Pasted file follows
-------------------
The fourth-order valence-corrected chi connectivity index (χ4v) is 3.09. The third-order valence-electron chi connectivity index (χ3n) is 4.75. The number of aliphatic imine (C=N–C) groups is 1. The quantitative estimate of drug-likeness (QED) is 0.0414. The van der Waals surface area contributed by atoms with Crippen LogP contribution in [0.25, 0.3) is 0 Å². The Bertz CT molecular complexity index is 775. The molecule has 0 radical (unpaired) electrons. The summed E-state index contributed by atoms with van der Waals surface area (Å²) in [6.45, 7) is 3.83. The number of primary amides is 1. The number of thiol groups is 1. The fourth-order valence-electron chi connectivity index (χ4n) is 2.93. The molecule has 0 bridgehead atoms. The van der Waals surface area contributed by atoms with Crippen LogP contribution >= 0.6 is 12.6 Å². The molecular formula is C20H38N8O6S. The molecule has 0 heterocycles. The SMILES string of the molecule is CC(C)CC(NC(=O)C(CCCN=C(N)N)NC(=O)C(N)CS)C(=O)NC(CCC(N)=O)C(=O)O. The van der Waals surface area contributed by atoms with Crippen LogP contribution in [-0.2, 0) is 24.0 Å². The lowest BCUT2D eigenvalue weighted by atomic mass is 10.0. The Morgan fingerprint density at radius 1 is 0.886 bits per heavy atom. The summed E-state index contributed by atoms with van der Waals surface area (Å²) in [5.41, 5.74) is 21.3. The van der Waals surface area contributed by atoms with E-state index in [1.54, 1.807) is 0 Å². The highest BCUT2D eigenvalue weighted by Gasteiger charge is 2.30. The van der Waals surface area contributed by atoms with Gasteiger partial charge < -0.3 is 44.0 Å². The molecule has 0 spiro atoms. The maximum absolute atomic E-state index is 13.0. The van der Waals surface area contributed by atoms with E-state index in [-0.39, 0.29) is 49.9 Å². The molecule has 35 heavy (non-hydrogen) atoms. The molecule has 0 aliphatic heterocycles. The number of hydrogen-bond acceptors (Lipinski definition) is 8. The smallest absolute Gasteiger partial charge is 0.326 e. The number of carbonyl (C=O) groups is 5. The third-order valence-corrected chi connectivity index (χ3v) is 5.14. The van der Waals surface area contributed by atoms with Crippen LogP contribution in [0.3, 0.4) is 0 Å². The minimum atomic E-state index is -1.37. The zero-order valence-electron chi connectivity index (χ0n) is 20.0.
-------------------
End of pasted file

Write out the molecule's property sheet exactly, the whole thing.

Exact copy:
The fourth-order valence-corrected chi connectivity index (χ4v) is 3.09. The third-order valence-electron chi connectivity index (χ3n) is 4.75. The number of aliphatic imine (C=N–C) groups is 1. The quantitative estimate of drug-likeness (QED) is 0.0414. The van der Waals surface area contributed by atoms with Crippen LogP contribution in [0.25, 0.3) is 0 Å². The Bertz CT molecular complexity index is 775. The molecule has 0 radical (unpaired) electrons. The summed E-state index contributed by atoms with van der Waals surface area (Å²) in [6.45, 7) is 3.83. The number of primary amides is 1. The number of thiol groups is 1. The fourth-order valence-electron chi connectivity index (χ4n) is 2.93. The molecule has 0 bridgehead atoms. The van der Waals surface area contributed by atoms with Crippen LogP contribution >= 0.6 is 12.6 Å². The molecular formula is C20H38N8O6S. The molecule has 0 heterocycles. The SMILES string of the molecule is CC(C)CC(NC(=O)C(CCCN=C(N)N)NC(=O)C(N)CS)C(=O)NC(CCC(N)=O)C(=O)O. The van der Waals surface area contributed by atoms with Crippen LogP contribution in [-0.2, 0) is 24.0 Å². The lowest BCUT2D eigenvalue weighted by atomic mass is 10.0. The Morgan fingerprint density at radius 1 is 0.886 bits per heavy atom. The summed E-state index contributed by atoms with van der Waals surface area (Å²) in [5.41, 5.74) is 21.3. The van der Waals surface area contributed by atoms with E-state index in [1.54, 1.807) is 0 Å². The highest BCUT2D eigenvalue weighted by Gasteiger charge is 2.30. The van der Waals surface area contributed by atoms with Gasteiger partial charge < -0.3 is 44.0 Å². The molecule has 0 spiro atoms. The maximum absolute atomic E-state index is 13.0. The van der Waals surface area contributed by atoms with E-state index in [-0.39, 0.29) is 49.9 Å². The molecule has 35 heavy (non-hydrogen) atoms. The molecule has 0 aliphatic heterocycles. The number of hydrogen-bond acceptors (Lipinski definition) is 8. The smallest absolute Gasteiger partial charge is 0.326 e. The number of carbonyl (C=O) groups is 5. The third-order valence-corrected chi connectivity index (χ3v) is 5.14. The van der Waals surface area contributed by atoms with Crippen LogP contribution in [0.3, 0.4) is 0 Å². The minimum atomic E-state index is -1.37. The zero-order valence-electron chi connectivity index (χ0n) is 20.0.